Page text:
Create a free profile to get unlimited access to exclusive videos, sweepstakes, and more!
Anya Taylor-Joy on reimagining 'Super Mario Bros.' Princess Peach as she 'always' should have been
This is not the Princess Peach you remember from the original Mario games.
In the original Super Mario Bros. game, Princess Peach is basically just a living McGuffin, the reason Mario has to move through all those levels and battle all those creatures throughout the Mushroom Kingdom and beyond. Over and over again, you think you're just about to reach her, but then she's in another castle, and another castle, until you finally meet her and receive her thanks. It's a very basic character setup, and in The Super Mario Bros. Movie, things go a little differently for the pink-clad ruler.
Speaking to Universal Pictures publicity in a junket interview ahead of the film's release, Princess Peach herself, Anya Taylor-Joy, discussed her portrayal of the character as a capable, strong leader of a powerful kingdom that just happens to be under threat from another powerful leader, Bowser (Jack Black), and therefore needs some help from Mario (Chris Pratt) and Luigi (Charlie Day). For Taylor-Joy, it wasn't just refreshing to play a more immediately capable Peach, but it made perfect sense in the context of what we know about her Kingdom and the people around her who care so much about her wellbeing.
"Princess Peach is an incredibly capable and great leader, first and foremost," Taylor-Joy said. "And if you actually think about it, it makes sense that this is the way that she should have always been played. Because if you're the ruler of the Mushroom Kingdom -- and technically, this is a flourishing society -- if you're constantly being kidnapped and moved from castle to castle, you're not doing a very good job of leading. So I feel like this is the way she was supposed to be."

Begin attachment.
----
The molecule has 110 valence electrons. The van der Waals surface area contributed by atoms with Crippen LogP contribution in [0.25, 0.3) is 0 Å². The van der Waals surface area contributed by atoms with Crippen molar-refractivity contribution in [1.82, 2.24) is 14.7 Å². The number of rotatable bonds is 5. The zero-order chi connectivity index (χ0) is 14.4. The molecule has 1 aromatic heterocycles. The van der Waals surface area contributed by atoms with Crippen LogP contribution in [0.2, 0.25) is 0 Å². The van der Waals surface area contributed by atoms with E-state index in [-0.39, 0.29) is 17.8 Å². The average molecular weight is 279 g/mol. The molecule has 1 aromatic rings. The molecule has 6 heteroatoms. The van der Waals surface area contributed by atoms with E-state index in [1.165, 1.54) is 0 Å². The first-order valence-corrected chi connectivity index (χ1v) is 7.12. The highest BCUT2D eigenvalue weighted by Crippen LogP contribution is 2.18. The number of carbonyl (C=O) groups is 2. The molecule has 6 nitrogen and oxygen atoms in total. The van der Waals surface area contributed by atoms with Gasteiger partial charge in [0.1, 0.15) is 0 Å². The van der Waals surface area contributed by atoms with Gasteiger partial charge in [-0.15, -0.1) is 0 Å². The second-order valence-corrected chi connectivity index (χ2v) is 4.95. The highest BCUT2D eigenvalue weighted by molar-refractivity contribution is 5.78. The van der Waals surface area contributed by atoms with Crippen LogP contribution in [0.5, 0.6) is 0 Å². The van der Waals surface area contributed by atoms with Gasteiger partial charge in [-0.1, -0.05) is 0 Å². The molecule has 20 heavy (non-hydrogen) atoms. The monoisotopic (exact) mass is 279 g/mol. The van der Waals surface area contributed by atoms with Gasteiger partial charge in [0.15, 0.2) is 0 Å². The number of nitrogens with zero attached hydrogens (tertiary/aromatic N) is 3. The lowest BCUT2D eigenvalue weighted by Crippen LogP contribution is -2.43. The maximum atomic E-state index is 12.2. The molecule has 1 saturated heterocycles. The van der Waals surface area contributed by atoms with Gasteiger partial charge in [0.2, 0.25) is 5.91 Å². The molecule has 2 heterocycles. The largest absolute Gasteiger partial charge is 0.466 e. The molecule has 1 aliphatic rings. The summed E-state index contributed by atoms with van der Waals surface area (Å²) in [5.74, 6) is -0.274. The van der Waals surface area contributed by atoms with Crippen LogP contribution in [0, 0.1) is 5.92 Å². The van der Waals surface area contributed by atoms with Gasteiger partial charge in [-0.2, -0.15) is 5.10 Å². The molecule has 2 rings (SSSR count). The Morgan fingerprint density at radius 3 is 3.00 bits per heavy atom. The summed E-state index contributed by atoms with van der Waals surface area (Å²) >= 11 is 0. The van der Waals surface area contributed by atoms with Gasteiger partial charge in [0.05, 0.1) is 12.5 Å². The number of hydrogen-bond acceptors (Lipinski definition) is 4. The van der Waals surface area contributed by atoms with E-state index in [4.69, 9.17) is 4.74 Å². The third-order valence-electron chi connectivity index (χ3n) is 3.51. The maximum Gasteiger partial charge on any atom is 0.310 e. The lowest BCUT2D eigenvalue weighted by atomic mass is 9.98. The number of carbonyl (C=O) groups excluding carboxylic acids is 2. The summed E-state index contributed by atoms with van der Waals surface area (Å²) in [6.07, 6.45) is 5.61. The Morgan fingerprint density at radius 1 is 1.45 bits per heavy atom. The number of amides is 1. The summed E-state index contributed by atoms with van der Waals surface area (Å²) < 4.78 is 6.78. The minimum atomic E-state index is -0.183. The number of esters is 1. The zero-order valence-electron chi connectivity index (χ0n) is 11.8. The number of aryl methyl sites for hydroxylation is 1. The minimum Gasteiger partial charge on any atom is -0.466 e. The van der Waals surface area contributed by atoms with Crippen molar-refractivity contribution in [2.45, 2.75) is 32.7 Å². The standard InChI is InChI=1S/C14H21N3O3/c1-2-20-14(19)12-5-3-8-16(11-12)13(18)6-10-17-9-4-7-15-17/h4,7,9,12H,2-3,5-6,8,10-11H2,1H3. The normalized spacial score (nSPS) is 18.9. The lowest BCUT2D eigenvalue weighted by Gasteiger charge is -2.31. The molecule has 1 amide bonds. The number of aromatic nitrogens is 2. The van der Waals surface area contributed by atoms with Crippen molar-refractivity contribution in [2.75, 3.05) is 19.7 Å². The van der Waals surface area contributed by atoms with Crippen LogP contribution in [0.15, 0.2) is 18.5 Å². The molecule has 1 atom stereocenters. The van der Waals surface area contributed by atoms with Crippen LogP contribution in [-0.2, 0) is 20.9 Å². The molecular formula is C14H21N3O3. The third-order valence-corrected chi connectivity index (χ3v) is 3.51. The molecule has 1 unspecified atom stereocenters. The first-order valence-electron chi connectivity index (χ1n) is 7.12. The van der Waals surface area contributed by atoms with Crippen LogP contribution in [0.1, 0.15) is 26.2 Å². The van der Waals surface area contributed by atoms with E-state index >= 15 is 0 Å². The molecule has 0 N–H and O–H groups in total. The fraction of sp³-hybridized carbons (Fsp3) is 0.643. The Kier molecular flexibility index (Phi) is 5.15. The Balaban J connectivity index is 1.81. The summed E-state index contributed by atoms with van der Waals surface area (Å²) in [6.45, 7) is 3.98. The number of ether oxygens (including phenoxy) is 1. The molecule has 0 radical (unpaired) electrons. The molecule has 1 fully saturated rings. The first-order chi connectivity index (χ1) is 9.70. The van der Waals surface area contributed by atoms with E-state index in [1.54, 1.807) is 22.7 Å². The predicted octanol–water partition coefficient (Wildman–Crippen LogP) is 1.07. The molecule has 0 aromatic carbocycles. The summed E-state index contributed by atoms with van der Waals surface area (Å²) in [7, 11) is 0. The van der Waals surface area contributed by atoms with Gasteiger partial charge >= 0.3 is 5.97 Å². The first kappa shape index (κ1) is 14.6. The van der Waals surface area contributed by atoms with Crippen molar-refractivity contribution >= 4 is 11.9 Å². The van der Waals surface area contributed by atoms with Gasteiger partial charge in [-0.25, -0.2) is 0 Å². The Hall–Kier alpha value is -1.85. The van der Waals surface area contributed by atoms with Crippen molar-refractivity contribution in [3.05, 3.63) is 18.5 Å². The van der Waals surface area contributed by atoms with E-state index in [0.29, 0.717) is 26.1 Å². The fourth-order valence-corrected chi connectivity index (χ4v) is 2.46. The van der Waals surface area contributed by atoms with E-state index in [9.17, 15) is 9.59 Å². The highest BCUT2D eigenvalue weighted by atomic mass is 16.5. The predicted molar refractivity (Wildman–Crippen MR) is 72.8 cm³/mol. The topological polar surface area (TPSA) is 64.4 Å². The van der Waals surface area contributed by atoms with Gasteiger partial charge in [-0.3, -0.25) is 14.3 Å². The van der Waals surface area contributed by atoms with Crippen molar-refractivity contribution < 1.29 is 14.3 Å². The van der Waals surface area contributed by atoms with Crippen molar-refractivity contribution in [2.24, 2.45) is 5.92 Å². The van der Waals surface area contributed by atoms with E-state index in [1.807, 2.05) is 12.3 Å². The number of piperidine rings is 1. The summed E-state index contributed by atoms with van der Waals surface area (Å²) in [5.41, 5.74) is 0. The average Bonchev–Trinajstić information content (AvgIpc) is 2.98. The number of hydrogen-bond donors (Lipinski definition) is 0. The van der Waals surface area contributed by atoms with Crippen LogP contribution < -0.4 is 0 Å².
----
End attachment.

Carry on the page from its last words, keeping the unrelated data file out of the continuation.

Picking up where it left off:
Fortunately for Taylor-Joy, she wasn't the only one who felt that way, something she worried about at least a little before taking on the role of gaming's most famous princess.
"She's a 3-D character. She's not just 'Save me, Mario,'" she said. "It's not only that, and I feel so grateful that Nintendo, Illumination, and the directors, we were all on the same page, because when I was first approached to play her, I was so excited and so thrilled, but slightly trepidatious, just because I didn't want to play the damsel in distress. So I'm really glad that we were all on the same page there."